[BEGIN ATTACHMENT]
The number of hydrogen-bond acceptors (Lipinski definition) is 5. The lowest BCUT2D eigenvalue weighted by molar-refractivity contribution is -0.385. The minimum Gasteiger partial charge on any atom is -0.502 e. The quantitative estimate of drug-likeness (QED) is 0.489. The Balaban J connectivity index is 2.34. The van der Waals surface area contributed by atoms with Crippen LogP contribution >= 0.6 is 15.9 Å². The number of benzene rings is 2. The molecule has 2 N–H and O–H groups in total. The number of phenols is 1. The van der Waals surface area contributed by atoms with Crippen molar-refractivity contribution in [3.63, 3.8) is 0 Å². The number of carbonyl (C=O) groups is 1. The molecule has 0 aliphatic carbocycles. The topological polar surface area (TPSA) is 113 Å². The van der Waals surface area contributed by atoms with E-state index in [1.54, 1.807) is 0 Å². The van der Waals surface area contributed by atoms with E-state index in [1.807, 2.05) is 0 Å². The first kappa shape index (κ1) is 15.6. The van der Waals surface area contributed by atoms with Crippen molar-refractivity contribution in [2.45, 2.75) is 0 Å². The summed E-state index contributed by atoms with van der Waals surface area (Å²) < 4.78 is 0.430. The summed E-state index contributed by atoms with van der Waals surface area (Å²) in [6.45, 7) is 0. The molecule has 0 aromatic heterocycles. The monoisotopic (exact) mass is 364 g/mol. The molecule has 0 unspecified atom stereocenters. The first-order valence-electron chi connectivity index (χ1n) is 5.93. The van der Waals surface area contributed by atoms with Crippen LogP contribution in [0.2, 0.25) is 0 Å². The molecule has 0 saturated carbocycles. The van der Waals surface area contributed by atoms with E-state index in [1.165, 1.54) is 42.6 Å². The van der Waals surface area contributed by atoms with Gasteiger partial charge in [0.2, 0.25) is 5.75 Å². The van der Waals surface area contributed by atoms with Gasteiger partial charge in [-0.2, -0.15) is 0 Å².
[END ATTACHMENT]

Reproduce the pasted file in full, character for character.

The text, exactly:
The number of hydrogen-bond acceptors (Lipinski definition) is 5. The lowest BCUT2D eigenvalue weighted by molar-refractivity contribution is -0.385. The minimum Gasteiger partial charge on any atom is -0.502 e. The quantitative estimate of drug-likeness (QED) is 0.489. The Balaban J connectivity index is 2.34. The van der Waals surface area contributed by atoms with Crippen LogP contribution >= 0.6 is 15.9 Å². The number of benzene rings is 2. The molecule has 2 N–H and O–H groups in total. The number of phenols is 1. The van der Waals surface area contributed by atoms with Crippen molar-refractivity contribution in [3.63, 3.8) is 0 Å². The number of carbonyl (C=O) groups is 1. The molecule has 0 aliphatic carbocycles. The topological polar surface area (TPSA) is 113 Å². The van der Waals surface area contributed by atoms with E-state index in [1.54, 1.807) is 0 Å². The van der Waals surface area contributed by atoms with E-state index in [1.807, 2.05) is 0 Å². The first kappa shape index (κ1) is 15.6. The van der Waals surface area contributed by atoms with Crippen molar-refractivity contribution in [2.45, 2.75) is 0 Å². The summed E-state index contributed by atoms with van der Waals surface area (Å²) < 4.78 is 0.430. The summed E-state index contributed by atoms with van der Waals surface area (Å²) in [6.45, 7) is 0. The molecule has 0 aromatic heterocycles. The monoisotopic (exact) mass is 364 g/mol. The molecule has 0 unspecified atom stereocenters. The first-order valence-electron chi connectivity index (χ1n) is 5.93. The van der Waals surface area contributed by atoms with Crippen LogP contribution in [0.2, 0.25) is 0 Å². The molecule has 0 saturated carbocycles. The van der Waals surface area contributed by atoms with E-state index in [1.165, 1.54) is 42.6 Å². The van der Waals surface area contributed by atoms with Gasteiger partial charge in [0.2, 0.25) is 5.75 Å². The van der Waals surface area contributed by atoms with Gasteiger partial charge in [-0.2, -0.15) is 0 Å².